Data from 2007 to 2012 show that although sales are flattening in many therapeutic classes, oncology is undergoing extraordinary growth. The annual growth rate for spending is 10% for targeted agents and even 4% for traditional chemotherapy.

“The money involved in this is quite substantial, and this is just medicine, not biomarkers and other related things,” Dr Sullivan added.

Public Health Concerns
If one accepts that healthcare systems follow a “grain silo” model for capturing the overall economic impact, the system cannot hold, Dr Sullivan predicted.

The hour-glass–shaped “grain silo” model features a wide opening at the top that represents translational medicine, a narrow center that forms the outlet through which the “grain” flows, and a wide base at the bottom that represents the burden of disease. “If you put too much in at the top, or the grain is too big, it jams the outlet,” he said.

At the top, in the translational science bin, there are currently 624 new molecular entities in phase 1 to 3 trials, 412 prephase 1 agents awaiting trials, more than 1300 biomarkers, and an unknown number of technologies.

“Pushing up against this are all things that jam the outlet, including regulatory issues, economic issues, patient numbers, macroeconomics, the dependency ratio, and so forth. Things keep getting stuck,” he said. “We have had to kill off 50% of the pipeline to get things running. The worry is that the outlet is far too narrow for what is going through.”

He added that the “global reality” of cancer is that outside of high-income countries, most patients with cancer present with late-stage disease. Cost-effective surgery and radiotherapy are the mainstays of treatment in many populations, and cancer risk factors are a huge problem.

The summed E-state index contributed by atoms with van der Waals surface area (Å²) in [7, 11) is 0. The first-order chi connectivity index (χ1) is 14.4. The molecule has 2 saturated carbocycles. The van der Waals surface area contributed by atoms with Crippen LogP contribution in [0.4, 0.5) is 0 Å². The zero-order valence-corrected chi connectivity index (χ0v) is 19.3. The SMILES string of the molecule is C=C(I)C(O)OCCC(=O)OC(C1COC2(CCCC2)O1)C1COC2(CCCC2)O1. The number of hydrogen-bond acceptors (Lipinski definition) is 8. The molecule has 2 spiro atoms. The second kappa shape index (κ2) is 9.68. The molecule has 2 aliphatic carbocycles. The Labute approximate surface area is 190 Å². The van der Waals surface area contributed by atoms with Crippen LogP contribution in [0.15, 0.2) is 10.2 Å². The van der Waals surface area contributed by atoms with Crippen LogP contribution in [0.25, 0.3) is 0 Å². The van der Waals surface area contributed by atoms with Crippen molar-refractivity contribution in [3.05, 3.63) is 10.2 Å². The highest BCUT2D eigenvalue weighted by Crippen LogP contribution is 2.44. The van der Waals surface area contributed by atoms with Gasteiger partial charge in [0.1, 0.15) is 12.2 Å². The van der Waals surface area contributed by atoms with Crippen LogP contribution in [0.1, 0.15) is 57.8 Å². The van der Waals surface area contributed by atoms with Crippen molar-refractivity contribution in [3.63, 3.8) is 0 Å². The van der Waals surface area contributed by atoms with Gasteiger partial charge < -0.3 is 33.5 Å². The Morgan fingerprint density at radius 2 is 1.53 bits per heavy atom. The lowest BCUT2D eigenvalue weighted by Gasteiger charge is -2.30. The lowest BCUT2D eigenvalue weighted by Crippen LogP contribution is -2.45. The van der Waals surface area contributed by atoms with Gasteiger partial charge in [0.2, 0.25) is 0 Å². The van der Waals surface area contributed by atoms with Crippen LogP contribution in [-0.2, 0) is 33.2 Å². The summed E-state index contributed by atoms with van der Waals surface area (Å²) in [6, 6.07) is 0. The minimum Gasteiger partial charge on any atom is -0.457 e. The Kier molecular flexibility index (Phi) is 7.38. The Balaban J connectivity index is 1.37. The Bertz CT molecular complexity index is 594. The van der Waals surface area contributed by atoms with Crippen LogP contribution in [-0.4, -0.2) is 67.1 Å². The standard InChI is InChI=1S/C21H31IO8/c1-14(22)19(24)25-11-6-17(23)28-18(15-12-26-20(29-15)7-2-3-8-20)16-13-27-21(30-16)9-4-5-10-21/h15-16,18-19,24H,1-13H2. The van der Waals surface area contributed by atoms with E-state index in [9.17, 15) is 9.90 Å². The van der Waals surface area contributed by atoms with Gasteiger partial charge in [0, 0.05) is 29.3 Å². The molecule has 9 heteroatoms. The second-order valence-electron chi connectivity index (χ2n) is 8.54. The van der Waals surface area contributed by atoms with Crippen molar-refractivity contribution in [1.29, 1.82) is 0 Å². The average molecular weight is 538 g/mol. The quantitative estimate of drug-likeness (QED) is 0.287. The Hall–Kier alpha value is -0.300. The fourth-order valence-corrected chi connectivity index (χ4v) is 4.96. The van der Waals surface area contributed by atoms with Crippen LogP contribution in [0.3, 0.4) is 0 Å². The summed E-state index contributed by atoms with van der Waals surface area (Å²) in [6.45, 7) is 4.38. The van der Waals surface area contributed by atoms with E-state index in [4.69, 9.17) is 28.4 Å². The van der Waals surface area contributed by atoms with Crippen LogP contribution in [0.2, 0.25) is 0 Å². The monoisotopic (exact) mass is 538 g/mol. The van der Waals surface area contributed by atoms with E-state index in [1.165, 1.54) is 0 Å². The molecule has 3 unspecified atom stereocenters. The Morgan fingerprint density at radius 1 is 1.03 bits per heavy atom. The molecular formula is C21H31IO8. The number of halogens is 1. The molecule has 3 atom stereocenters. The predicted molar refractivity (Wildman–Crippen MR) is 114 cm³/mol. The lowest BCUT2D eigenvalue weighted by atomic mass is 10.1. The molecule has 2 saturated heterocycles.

“In public health terms, personalized medicine, as it currently exists, is almost irrelevant on the global scale,” Dr Sullivan pointed out.

Are Personalized Medicine and Affordable Care Compatible?
“So, are we seeing the death of affordable cancer care with personalized medicine?” Dr Sullivan asked in closing. There are 2 schools of thought.

“One says that personalized medicine will deliver a future affordable care system. We will stratify patients and use less medicine, although it might be more expensive up front. The fatalistic perspective says ‘no,’ that we will have Darwinian selection that is not based on rational choice,” he answered.

“My own concern is that personalized medicine has yet to deliver on
its promises,” Dr Sullivan offered. “Affordable cancer care is about fair cancer care,” and this is not happening, he said, when 62% of personal bankruptcy filings are a result of medical costs, for example. Furthermore, it is well known that putting money into the healthcare system does not, in itself, lead to better outcomes.

“If we are not going to be more intelligent about personalized cancer care,” he predicted, “it will end up looking like a supermodel with a Louis Vuitton handbag: lovely to look at, very expensive, affordable to only a few, and of no real value to society as a whole.”